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Biomaterials. 2014 Nov;35(34):9255-68. doi: 10.1016/j.biomaterials.2014.07.039. Epub 2014 Aug 13.

Chronic tissue response to carboxymethyl cellulose based dissolvable insertion needle for ultra-small neural probes.

Author information

1
Department of Bioengineering, University of Pittsburgh, Pittsburgh, PA, USA; Center for Neural Basis of Cognition, Pittsburgh, PA, USA; McGowan Institute for Regenerative Medicine, Pittsburgh, PA, USA. Electronic address: tdk18@pitt.edu.
2
Department of Bioengineering, University of Pittsburgh, Pittsburgh, PA, USA.
3
Department of Electrical & Computer Engineering, Carnegie Mellon University, Pittsburgh, PA, USA.
4
Department of Mechanical Engineering, Carnegie Mellon University, Pittsburgh, PA, USA.
5
Department of Bioengineering, University of Pittsburgh, Pittsburgh, PA, USA; Department of Physical Medicine & Rehabilitation, University of Pittsburgh, Pittsburgh, PA, USA.
6
Department of Bioengineering, University of Pittsburgh, Pittsburgh, PA, USA; Center for Neural Basis of Cognition, Pittsburgh, PA, USA; McGowan Institute for Regenerative Medicine, Pittsburgh, PA, USA. Electronic address: xic11@pitt.edu.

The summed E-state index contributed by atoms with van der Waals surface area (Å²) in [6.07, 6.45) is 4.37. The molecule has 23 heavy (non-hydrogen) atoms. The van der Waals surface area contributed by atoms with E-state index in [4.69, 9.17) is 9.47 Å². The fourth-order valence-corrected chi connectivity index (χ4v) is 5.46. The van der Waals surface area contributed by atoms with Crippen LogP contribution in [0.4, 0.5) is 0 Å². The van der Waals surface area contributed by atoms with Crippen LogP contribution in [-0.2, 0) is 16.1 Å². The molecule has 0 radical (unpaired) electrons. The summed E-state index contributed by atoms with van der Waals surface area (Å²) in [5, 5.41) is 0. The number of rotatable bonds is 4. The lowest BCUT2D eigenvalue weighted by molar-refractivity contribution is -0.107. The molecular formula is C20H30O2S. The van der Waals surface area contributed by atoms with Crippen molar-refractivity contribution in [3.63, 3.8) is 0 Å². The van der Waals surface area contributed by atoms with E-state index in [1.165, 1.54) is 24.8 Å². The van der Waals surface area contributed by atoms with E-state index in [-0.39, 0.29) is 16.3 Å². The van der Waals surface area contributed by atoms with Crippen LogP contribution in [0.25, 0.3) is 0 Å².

Abstract

Implantable neural electrodes must drastically improve chronic recording stability before they can be translated into long-term human clinical prosthetics. Previous studies suggest that sub-cellular sized and mechanically compliant probes may result in improved tissue integration and recording longevity. However, currently these design features are restricted by the opposing mechanical requirements needed for minimally damaging insertions. We designed a non-cytotoxic, carboxymethylcellulose (CMC) based dissolvable delivery vehicle (shuttle) to provide the mechanical support for insertion of ultra-small, ultra-compliant microfabricated neural probes. Stiff CMC-based shuttles rapidly soften immediately after being placed ∼1 mm above an open craniotomy as they absorb vapors from the brain. To address this, we developed a sophisticated targeting, high speed insertion (∼80 mm/s), and release system to implant these shuttles. After implantation, the goal is for the shuttle to dissolve away leaving only the electrodes behind. Here we show the histology of chronically implanted shuttles of large (300 μm × 125 μm) and small (100 μm × 125 μm) size at discrete time points over 12 weeks. Early time points show the CMC shuttle expanded after insertion as it absorbed moisture from the brain and slowly dissolved. At later time points neuronal cell bodies populate regions within the original shuttle tract. The large CMC shuttles show that the CMC expansion can cause extended secondary damage. On the other hand, the smaller CMC shuttles show limited secondary damage, wound closure by 4 weeks, absence of activated microglia at 12 weeks, as well as evidence suggesting neural regeneration at the implant site. This shuttle, therefore, shows great promise facilitating the implantation of nontraditional ultra-small, and ultra-compliant probes.

KEYWORDS:

BBB injury; Drug delivery; Flexible electrode; Neural regeneration; Wireless probe delivery vehicle; Wound healing

[Indexed for MEDLINE]

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